Decades ago when patients were staying in hospitals for weeks at a time, rural hospitals tended to be very successful. In the 1980s, when Medicare and Medicaid and programs shifted, along with the shift towards outpatient care, many of those same hospitals began to struggle and close. Since then, some programs have been implemented to help sustain and preserve rural healthcare.
Today, as the national cost of healthcare grows towards 20% of GDP, it is becoming less affordable for federal and state programs, insurance companies, and the average Joe. The payer mix is shifting, the quality and reporting expectations are increasing, and technology is changing quickly. Once again, rural hospitals are feeling the pressure, ultimately closing or considering mergers in order to share costs and avoid financial distress, and to ensure healthcare over the long term.
This episode is taken from a presentation by Perry's CEO/President Annette Schnabel from September 17, 2019 at the Voices from the Prairie in Princeton, Illinois about the challenges facing rural healthcare.
Rural hospitals have a lot of things working against them. Patients often have to travel farther to receive care, which means they are less likely to visit a hospital or clinic. It is more challenging to recruit doctors, nurses, lab techs, etc. to work in rural area. Lower population means it is unaffordable to offer specialized services, which means patients travel elsewhere for care. It also means that hospitals and clinics don't see enough patients to earn higher reimbursement rates from Medicare and Medicaid. Rural hospitals have a harder time signing on with insurance providers and getting good reimbursement rates from insurance and Medicare.
In the past, Medicare reimbursed hospitals 99% of the cost for visits and procedures. This meant that hospitals were losing money on Medicare patients. Eventually, this was raised to 101% of cost to make sure rural hospitals remained profitable. However, during the 2008 financial crisis, the federal government changed the policy to continue covering 101% only as long as the federal government was not running a deficit. In the case of a deficit, which has been the rule for more than a decade, they will only cover 99%. In other words, rural hospitals again are losing money on Medicare patients, and continue to lose even more by serving Medicaid patients.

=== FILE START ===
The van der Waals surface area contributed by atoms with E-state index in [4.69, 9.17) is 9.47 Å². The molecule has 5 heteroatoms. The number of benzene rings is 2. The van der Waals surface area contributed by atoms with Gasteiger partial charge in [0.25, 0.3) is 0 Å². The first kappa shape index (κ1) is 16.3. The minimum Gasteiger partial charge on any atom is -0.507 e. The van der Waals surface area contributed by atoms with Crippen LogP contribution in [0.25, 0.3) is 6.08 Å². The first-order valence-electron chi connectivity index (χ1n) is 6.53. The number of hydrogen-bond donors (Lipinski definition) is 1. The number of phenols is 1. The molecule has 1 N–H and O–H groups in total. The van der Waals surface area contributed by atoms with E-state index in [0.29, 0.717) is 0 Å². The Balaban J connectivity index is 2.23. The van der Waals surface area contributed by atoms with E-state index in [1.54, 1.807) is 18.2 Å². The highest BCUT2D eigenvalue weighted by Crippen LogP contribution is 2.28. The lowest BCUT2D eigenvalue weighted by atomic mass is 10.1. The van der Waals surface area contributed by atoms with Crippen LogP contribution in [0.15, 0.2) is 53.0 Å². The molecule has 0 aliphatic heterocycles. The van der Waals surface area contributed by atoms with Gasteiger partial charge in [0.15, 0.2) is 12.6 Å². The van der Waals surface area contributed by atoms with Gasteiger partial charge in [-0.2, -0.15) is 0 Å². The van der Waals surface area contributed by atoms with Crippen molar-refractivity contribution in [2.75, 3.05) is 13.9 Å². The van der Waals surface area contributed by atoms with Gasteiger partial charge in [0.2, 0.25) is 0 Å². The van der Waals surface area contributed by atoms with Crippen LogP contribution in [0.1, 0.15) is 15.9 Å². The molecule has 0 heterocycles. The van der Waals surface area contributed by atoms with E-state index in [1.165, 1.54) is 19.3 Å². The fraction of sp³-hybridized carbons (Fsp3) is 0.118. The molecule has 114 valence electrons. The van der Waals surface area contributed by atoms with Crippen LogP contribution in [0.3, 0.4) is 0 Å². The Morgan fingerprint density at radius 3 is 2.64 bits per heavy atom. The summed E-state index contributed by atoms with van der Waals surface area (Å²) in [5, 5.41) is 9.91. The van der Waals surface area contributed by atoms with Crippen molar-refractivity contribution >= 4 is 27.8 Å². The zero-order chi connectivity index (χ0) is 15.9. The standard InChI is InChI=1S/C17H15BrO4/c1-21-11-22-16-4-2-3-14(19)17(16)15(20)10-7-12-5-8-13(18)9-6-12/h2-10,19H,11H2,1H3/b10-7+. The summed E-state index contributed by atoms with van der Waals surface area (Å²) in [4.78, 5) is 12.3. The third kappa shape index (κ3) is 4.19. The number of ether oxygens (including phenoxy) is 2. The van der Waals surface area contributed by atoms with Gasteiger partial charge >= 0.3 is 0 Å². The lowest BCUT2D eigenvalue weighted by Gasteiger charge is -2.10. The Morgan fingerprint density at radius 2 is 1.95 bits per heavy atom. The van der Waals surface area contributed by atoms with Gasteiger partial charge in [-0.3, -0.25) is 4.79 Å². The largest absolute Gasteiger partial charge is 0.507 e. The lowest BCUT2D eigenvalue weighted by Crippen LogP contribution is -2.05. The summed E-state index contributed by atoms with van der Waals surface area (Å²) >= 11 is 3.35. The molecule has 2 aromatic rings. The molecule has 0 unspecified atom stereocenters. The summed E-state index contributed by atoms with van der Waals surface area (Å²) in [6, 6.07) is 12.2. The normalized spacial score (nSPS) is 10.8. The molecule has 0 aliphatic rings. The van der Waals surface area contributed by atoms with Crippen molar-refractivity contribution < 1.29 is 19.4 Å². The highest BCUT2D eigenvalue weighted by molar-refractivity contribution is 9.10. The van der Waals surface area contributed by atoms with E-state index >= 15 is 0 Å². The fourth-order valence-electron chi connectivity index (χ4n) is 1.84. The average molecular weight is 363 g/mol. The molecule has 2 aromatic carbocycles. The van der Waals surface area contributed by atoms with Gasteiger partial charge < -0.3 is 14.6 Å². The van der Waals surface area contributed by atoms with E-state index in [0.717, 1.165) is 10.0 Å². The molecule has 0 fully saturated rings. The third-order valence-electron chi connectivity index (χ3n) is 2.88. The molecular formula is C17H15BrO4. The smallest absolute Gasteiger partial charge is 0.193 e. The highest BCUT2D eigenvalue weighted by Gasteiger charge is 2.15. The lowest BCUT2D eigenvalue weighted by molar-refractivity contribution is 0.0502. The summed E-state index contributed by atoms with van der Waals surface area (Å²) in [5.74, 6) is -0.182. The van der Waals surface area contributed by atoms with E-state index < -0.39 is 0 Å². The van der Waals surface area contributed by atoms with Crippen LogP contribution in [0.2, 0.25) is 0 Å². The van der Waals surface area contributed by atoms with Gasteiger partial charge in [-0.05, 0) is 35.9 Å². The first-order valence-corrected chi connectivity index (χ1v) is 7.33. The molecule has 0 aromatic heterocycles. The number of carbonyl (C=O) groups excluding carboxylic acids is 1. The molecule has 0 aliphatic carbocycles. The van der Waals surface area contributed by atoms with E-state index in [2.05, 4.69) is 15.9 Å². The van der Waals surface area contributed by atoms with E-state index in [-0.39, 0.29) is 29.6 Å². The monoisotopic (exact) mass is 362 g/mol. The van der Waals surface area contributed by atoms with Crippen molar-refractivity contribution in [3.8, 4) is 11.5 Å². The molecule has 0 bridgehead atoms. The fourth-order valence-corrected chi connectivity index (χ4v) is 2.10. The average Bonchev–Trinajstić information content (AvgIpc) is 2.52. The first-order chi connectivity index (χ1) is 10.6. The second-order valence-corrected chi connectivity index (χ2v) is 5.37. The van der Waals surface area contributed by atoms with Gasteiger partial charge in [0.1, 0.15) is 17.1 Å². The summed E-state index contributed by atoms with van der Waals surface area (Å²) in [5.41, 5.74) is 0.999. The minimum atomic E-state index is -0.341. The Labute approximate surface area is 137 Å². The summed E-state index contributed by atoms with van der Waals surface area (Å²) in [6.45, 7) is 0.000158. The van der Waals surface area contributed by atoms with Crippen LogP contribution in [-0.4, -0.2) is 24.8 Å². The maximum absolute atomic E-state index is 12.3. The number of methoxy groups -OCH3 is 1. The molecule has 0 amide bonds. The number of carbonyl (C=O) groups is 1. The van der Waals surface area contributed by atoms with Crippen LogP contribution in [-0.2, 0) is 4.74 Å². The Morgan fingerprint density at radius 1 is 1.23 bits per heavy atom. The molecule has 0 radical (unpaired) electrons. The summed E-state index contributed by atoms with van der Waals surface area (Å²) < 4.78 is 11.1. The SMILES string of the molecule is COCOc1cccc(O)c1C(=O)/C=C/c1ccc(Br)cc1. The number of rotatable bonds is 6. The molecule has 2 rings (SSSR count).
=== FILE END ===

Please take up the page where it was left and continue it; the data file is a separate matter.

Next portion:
Due to this situation, commercial insurance is very important for hospitals to remain profitable. Unfortunately, healthcare is also becoming unsustainable for insurance providers and coverage is limited. Patients wait until they are on Medicare to schedule elective surgery, and go without care as much as possible to avoid the cost.
Moreover, technology is changing quickly. Being able to maintain and update facilities while staying on the cutting edge of technology is not possible for small organizations lacking the capital. From medical record systems to imaging machines or even Amazon's Alexa, hospitals have to be able to afford the equipment and the staff to use and maintain the equipment. It is difficult.
In recent years, there has been a spike in the number of rural hospitals closing or merging. Sometimes they merge with other small hospitals, and sometimes with larger networks. Merging allows multiple organizations to share the financial burden and offer resources to communities at a lower cost. In the case of larger hospitals, it can mean gaining access to better deals on supplies and better reimbursement rates from insurance providers and Medicare.
Annette Schnabel, President and CEO of Perry Memorial Hospital